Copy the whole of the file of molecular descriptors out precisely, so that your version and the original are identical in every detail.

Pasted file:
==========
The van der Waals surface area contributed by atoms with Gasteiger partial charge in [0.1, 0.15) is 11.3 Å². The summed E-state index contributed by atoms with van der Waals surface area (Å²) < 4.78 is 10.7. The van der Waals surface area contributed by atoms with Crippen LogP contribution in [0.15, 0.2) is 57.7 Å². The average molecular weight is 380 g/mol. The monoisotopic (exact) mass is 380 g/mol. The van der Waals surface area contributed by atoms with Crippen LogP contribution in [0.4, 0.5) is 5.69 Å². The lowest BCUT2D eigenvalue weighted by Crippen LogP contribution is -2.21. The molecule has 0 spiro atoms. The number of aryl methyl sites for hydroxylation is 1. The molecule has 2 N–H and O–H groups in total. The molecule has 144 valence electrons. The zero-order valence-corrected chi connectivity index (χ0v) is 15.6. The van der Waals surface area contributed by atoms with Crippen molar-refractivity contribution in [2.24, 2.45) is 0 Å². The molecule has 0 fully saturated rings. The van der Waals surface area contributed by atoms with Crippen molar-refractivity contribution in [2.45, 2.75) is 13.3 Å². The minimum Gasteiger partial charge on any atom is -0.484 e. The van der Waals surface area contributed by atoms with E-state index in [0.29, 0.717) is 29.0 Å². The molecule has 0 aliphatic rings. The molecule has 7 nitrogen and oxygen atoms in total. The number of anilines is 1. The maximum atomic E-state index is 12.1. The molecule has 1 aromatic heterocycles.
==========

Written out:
The van der Waals surface area contributed by atoms with Gasteiger partial charge in [0.1, 0.15) is 11.3 Å². The summed E-state index contributed by atoms with van der Waals surface area (Å²) < 4.78 is 10.7. The van der Waals surface area contributed by atoms with Crippen LogP contribution in [0.15, 0.2) is 57.7 Å². The average molecular weight is 380 g/mol. The monoisotopic (exact) mass is 380 g/mol. The van der Waals surface area contributed by atoms with Crippen LogP contribution in [0.4, 0.5) is 5.69 Å². The lowest BCUT2D eigenvalue weighted by Crippen LogP contribution is -2.21. The molecule has 0 spiro atoms. The number of aryl methyl sites for hydroxylation is 1. The molecule has 2 N–H and O–H groups in total. The molecule has 144 valence electrons. The zero-order valence-corrected chi connectivity index (χ0v) is 15.6. The van der Waals surface area contributed by atoms with Crippen molar-refractivity contribution in [2.24, 2.45) is 0 Å². The molecule has 0 fully saturated rings. The van der Waals surface area contributed by atoms with Crippen molar-refractivity contribution in [2.45, 2.75) is 13.3 Å². The minimum Gasteiger partial charge on any atom is -0.484 e. The van der Waals surface area contributed by atoms with E-state index in [0.29, 0.717) is 29.0 Å². The molecule has 0 aliphatic rings. The molecule has 7 nitrogen and oxygen atoms in total. The number of anilines is 1. The maximum atomic E-state index is 12.1. The molecule has 1 aromatic heterocycles.